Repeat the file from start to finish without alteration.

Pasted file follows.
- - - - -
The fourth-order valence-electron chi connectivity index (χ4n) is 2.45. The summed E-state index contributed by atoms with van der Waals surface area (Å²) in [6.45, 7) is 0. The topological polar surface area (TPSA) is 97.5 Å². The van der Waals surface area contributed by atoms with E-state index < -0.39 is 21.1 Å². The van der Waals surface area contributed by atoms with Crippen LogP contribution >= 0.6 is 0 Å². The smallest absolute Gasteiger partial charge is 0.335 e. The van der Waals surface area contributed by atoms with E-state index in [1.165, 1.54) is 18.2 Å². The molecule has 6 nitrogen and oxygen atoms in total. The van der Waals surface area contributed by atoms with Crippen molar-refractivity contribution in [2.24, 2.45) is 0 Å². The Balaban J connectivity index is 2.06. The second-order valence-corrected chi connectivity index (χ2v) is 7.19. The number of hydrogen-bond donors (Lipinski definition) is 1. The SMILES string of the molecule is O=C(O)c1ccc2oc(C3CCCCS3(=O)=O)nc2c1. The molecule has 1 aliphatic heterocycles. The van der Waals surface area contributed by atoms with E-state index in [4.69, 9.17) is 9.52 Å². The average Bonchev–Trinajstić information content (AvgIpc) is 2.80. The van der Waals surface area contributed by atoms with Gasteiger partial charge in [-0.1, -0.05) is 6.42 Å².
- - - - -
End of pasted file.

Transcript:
The fourth-order valence-electron chi connectivity index (χ4n) is 2.45. The summed E-state index contributed by atoms with van der Waals surface area (Å²) in [6.45, 7) is 0. The topological polar surface area (TPSA) is 97.5 Å². The van der Waals surface area contributed by atoms with E-state index < -0.39 is 21.1 Å². The van der Waals surface area contributed by atoms with Crippen LogP contribution >= 0.6 is 0 Å². The smallest absolute Gasteiger partial charge is 0.335 e. The van der Waals surface area contributed by atoms with E-state index in [1.165, 1.54) is 18.2 Å². The molecule has 6 nitrogen and oxygen atoms in total. The van der Waals surface area contributed by atoms with Crippen molar-refractivity contribution in [2.24, 2.45) is 0 Å². The Balaban J connectivity index is 2.06. The second-order valence-corrected chi connectivity index (χ2v) is 7.19. The number of hydrogen-bond donors (Lipinski definition) is 1. The SMILES string of the molecule is O=C(O)c1ccc2oc(C3CCCCS3(=O)=O)nc2c1. The molecule has 1 aliphatic heterocycles. The van der Waals surface area contributed by atoms with E-state index in [4.69, 9.17) is 9.52 Å². The average Bonchev–Trinajstić information content (AvgIpc) is 2.80. The van der Waals surface area contributed by atoms with Gasteiger partial charge in [-0.1, -0.05) is 6.42 Å².